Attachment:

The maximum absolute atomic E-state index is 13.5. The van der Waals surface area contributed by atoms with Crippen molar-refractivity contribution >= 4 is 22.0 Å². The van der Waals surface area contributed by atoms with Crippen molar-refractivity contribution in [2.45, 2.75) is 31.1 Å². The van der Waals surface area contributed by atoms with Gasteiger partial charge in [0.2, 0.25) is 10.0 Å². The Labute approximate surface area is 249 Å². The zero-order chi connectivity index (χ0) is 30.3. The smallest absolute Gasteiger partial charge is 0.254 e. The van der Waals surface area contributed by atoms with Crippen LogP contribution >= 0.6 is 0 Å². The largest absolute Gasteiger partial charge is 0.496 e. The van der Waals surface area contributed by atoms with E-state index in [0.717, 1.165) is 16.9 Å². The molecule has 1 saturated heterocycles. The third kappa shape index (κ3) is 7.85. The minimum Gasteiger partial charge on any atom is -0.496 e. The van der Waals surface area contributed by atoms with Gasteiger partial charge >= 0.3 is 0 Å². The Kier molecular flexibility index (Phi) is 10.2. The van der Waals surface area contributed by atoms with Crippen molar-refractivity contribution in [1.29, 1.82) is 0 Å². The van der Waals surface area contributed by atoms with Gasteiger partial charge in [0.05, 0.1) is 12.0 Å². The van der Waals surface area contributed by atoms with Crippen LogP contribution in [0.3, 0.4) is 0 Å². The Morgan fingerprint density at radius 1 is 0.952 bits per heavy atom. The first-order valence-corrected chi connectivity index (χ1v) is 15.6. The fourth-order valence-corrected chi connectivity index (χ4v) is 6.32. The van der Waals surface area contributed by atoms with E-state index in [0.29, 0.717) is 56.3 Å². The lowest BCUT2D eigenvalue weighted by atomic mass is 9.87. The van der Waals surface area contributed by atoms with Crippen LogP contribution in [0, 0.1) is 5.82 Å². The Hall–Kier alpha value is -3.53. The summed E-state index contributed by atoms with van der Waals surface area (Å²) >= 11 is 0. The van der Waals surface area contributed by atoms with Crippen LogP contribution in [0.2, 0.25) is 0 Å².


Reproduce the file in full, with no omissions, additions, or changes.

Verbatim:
The maximum absolute atomic E-state index is 13.5. The van der Waals surface area contributed by atoms with Crippen molar-refractivity contribution >= 4 is 22.0 Å². The van der Waals surface area contributed by atoms with Crippen molar-refractivity contribution in [2.45, 2.75) is 31.1 Å². The van der Waals surface area contributed by atoms with Gasteiger partial charge in [0.2, 0.25) is 10.0 Å². The Labute approximate surface area is 249 Å². The zero-order chi connectivity index (χ0) is 30.3. The smallest absolute Gasteiger partial charge is 0.254 e. The van der Waals surface area contributed by atoms with Crippen LogP contribution >= 0.6 is 0 Å². The largest absolute Gasteiger partial charge is 0.496 e. The van der Waals surface area contributed by atoms with E-state index in [0.717, 1.165) is 16.9 Å². The molecule has 1 saturated heterocycles. The third kappa shape index (κ3) is 7.85. The minimum Gasteiger partial charge on any atom is -0.496 e. The van der Waals surface area contributed by atoms with Gasteiger partial charge >= 0.3 is 0 Å². The Kier molecular flexibility index (Phi) is 10.2. The van der Waals surface area contributed by atoms with Crippen molar-refractivity contribution in [1.29, 1.82) is 0 Å². The van der Waals surface area contributed by atoms with Gasteiger partial charge in [0.05, 0.1) is 12.0 Å². The van der Waals surface area contributed by atoms with Crippen LogP contribution in [0.3, 0.4) is 0 Å². The Morgan fingerprint density at radius 1 is 0.952 bits per heavy atom. The first-order valence-corrected chi connectivity index (χ1v) is 15.6. The fourth-order valence-corrected chi connectivity index (χ4v) is 6.32. The van der Waals surface area contributed by atoms with E-state index in [0.29, 0.717) is 56.3 Å². The lowest BCUT2D eigenvalue weighted by atomic mass is 9.87. The van der Waals surface area contributed by atoms with Crippen LogP contribution in [0, 0.1) is 5.82 Å². The Hall–Kier alpha value is -3.53. The summed E-state index contributed by atoms with van der Waals surface area (Å²) >= 11 is 0. The van der Waals surface area contributed by atoms with Crippen LogP contribution in [0.2, 0.25) is 0 Å².